Human-Machine Frontier.  This aspect of AI/ML is focused on the expansion of its deployment into new application areas, and in its ethical and fair use.  Here we probe the questions of the boundary between “machine decisions” and “human decisions” in connected robotics, drones and vehicles, including the legal and policy aspects that accompany these technical issues.  While some fear that human workers will be automated out of the workforce, the growing consensus is that AI and humans can leverage their complementary strengths and effectively augment each other. Looking forward, people and organizations that understand how AI fits within workflows, and how people can work collaboratively with algorithms, will be more competitive than those that are unable to do so.

Immersive Technology.  Immersive technology refers to technology that either creates a three-dimensional experience (virtual reality), enhances our experience in the natural world (augmented reality) or combinations that allow the user to view it in natural ways.  This technology can be used to improve training on sophisticated systems (e.g., pilots) to helping experienced professionals analyze their environment (e.g., threat assessment for a soldier in the field). Advancing immersive technologies involves integrating technical with neurological/psychological understanding of the brain and how it interprets visual, auditory and other stimuli.  The goal is not only to improve the realism of these systems, but to explore new applications for them.

Technology and Policy.  The regulatory landscape for technology is growing increasingly complex, with inevitable collisions between the needs of citizens, corporations and the military, as they compete for limited resources.  For example, wireless RF spectrum is a finite resource that is shared among multiple stakeholders.  And the explosive growth of AI/ML is coming under increasing scrutiny.  Policy impacts technology.  Furthermore, we must consider the societal impact and ethical considerations of technology.  We envision a cross-cutting research theme that addresses challenging problems at the intersection of technology and policy.

Human-Centered Technology Design. Engineering design usually refers to developing a system that performs a task to technical specifications (e.g., speed, spatial resolution, etc.).  However, designing products, systems, services, and applications intended for human use requires deep consideration of human needs and experience as well.  These considerations are designed by a process that is qualitatively similar to the technical design, but with different objectives.  This research focuses on how best to integrate technical and human-centered design.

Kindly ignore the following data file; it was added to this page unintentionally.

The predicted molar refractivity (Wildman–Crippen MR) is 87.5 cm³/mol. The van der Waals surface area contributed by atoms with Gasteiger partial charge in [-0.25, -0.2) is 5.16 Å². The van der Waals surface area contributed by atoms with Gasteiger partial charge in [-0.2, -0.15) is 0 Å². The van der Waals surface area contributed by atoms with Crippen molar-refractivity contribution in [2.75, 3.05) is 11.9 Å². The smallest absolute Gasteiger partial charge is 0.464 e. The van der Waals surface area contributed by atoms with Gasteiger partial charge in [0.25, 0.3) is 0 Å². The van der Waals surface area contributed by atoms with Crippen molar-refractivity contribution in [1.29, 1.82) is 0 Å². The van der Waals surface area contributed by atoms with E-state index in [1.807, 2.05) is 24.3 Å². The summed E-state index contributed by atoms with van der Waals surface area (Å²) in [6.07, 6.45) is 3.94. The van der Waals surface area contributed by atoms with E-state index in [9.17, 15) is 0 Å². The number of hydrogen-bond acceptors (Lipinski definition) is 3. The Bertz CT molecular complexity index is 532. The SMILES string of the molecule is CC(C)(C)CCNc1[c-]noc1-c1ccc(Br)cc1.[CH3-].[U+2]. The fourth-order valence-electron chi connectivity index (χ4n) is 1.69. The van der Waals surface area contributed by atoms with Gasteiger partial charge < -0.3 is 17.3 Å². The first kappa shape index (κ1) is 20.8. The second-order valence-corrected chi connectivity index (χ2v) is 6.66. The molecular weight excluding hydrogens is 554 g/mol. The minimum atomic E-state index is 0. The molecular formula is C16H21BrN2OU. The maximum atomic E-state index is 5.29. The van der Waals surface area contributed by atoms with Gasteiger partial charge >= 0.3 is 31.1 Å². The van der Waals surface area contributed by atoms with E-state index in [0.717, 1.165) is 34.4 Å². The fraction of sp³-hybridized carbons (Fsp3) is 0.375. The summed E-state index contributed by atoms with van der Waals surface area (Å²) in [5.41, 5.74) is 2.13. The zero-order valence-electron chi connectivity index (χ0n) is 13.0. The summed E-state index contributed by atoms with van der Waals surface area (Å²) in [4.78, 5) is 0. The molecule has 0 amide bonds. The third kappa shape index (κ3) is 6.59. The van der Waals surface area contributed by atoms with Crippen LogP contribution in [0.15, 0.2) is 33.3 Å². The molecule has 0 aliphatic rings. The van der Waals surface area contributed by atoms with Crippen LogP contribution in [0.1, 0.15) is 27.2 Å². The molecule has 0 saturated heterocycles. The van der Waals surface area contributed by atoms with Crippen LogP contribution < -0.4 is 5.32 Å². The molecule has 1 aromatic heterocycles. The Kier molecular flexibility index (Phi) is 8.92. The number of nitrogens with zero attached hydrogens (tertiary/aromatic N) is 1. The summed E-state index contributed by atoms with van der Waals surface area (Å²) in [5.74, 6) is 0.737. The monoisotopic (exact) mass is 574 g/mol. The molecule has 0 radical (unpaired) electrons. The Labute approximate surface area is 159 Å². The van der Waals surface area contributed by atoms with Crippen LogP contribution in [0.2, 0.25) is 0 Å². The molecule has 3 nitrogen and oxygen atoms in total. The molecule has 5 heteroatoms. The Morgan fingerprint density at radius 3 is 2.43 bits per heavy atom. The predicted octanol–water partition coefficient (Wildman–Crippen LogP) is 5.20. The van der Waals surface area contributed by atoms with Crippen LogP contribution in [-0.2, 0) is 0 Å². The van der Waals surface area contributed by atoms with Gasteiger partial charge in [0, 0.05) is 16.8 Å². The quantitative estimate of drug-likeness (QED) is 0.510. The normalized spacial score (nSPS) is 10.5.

Entrepreneurship.  In collaboration with entrepreneurs in residence, faculty, their project teams, doctoral students, and postdoctoral scholars, the Innovation Campus will provide the opportunity and resources to design and build prototypes and plans for launching new startup businesses.  The Innovation Building, across the plaza from the academic building, will contain an accelerator, along with associated services, to assist new businesses at the early stages.


Managing the Research Portfolio

We anticipate that the portfolio of research themes will evolve over time in response to shifts in the market and in industry. Thus, research themes must be fluid relative to departments on an academic campus.  Given their dynamic nature, it is important that we establish criteria for the selection, evolution, and ultimate sunsetting of themes.  This section brings together the thinking from industry and academia to arrive at a process for managing the portfolio of research themes.

Below is a list of criteria for a successful research theme

  • Corporate sponsorship at the "anchor" or "foundation" level (see Corporate Engagement below)
  • Strong federal funding in the area
  • Corporate hiring in the area is robust
  • Faculty depth and interest (ability to attract senior leaders)
  • Faculty strength at Virginia Tech (Innovation Campus and Blacksburg)
  • Student interest
  • High potential for impact on "deep tech", with an emphasis on regional companies and government agencies driven by tech
  • Synergy with other research themes

Each research theme will be evaluated annually by a steering committee consisting of faculty leadership and representatives from industry and government, and that is chaired by the Vice President and Executive Director.  There will be a thorough review of all research activity, student activity, and impact of work for each research theme.  This committee will then make recommendations on each theme, as well as identify possible new research themes to pursue.


Virginia Tech is building a 300,000 gross square foot academic building for the Innovation Campus in North Potomac Yard, a short distance from a new Metro station opening in fall 2022.  Opening in 2025, Academic Building One will feature cutting-edge research laboratories and collaboration zones for the design, development, and testing of future information systems, and state-of-the-art classrooms outfitted for residential, remote, and hybrid instruction on the campus, and in collaboration with the other Virginia Tech campuses.